LOS ANGELES (Reuters) - Rock ‘n’ roll pioneer Ike Turner, whose musical achievements were largely overshadowed by the notoriety he received after his former wife and recording partner Tina Turner said he had abused her, won his first Grammy Award since 1972 on Sunday.
The 75-year-old R&B veteran took home the traditional blues album award for “Risin’ with the Blues.” He won his only other Grammy — shared with Tina Turner — in 1972 for their cover of “Proud Mary.”
Also nominated were Tab Benoit with Louisiana’s Leroux, Dion, James Hunter and Duke Robillard.
“I’m scared to death,” Turner said in accepting the award, accompanied by his son, Ike Jr.
Turner helped pioneer rock ‘n’ roll in 1951 when his band the Rhythm Kings recorded the song “Rocket 88,” a tune widely regarded as the first record in the nascent genre. (The Chess Records release was credited to the band’s saxophone player Jackie Brenston “and his Delta Cats.”)
As a guitarist and pianist, Turner played with the likes of B.B. King, Howlin’ Wolf, Muddy Waters and Willie Dixon in the 1950s. He married Annie Mae Bullock in 1958, she changed her name to Tina, and they enjoyed such hits as “River Deep, Mountain High,” “Proud Mary” and “Nutbush City Limits.”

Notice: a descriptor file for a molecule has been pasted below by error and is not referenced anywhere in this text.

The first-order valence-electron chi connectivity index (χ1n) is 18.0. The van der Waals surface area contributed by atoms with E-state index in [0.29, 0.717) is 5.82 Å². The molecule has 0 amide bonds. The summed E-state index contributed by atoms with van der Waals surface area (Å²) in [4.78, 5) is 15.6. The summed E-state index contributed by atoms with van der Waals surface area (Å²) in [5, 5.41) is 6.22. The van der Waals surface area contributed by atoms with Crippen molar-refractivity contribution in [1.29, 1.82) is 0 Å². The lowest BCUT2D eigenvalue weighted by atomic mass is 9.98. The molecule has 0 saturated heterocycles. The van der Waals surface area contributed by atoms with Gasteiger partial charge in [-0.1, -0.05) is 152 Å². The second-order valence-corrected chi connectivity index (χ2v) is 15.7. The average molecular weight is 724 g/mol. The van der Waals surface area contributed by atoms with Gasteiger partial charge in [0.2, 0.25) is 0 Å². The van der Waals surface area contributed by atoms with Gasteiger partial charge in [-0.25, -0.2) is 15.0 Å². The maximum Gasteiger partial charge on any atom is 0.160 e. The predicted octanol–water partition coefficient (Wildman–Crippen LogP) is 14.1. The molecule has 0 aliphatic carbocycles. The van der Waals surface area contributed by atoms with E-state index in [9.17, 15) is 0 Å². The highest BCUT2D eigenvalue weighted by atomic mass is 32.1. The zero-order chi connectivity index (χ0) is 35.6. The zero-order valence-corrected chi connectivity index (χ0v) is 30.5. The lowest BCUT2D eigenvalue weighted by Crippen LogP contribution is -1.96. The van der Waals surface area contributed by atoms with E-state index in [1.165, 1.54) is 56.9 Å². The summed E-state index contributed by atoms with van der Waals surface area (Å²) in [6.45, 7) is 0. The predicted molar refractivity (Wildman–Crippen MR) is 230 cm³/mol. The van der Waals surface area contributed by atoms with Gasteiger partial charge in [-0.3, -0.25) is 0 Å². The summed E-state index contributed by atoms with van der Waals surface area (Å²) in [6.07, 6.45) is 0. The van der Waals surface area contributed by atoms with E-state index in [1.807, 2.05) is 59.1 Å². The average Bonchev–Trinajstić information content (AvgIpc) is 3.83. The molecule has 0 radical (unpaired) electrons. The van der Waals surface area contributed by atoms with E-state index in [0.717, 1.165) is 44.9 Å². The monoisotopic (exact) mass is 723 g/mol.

After their 1976 divorce, he was crippled by a cocaine addiction and was widely vilified in the mid-1980s as Tina Turner mounted a huge comeback and said she had suffered abuse and humiliation at his hand.
While contemporaries such as Chuck Berry, Little Richard and Bo Diddley crossed over to white audiences, Ike Turner never made the jump and was confined to the less-lucrative R&B category.
The Turners were inducted into the Rock and Roll Hall of Fame in 1991, but he was serving a two-year prison sentence at the time for cocaine possession.
The 49th annual Grammy Awards, the music industry’s highest honors, were handed out at the Staples Center in Los Angeles.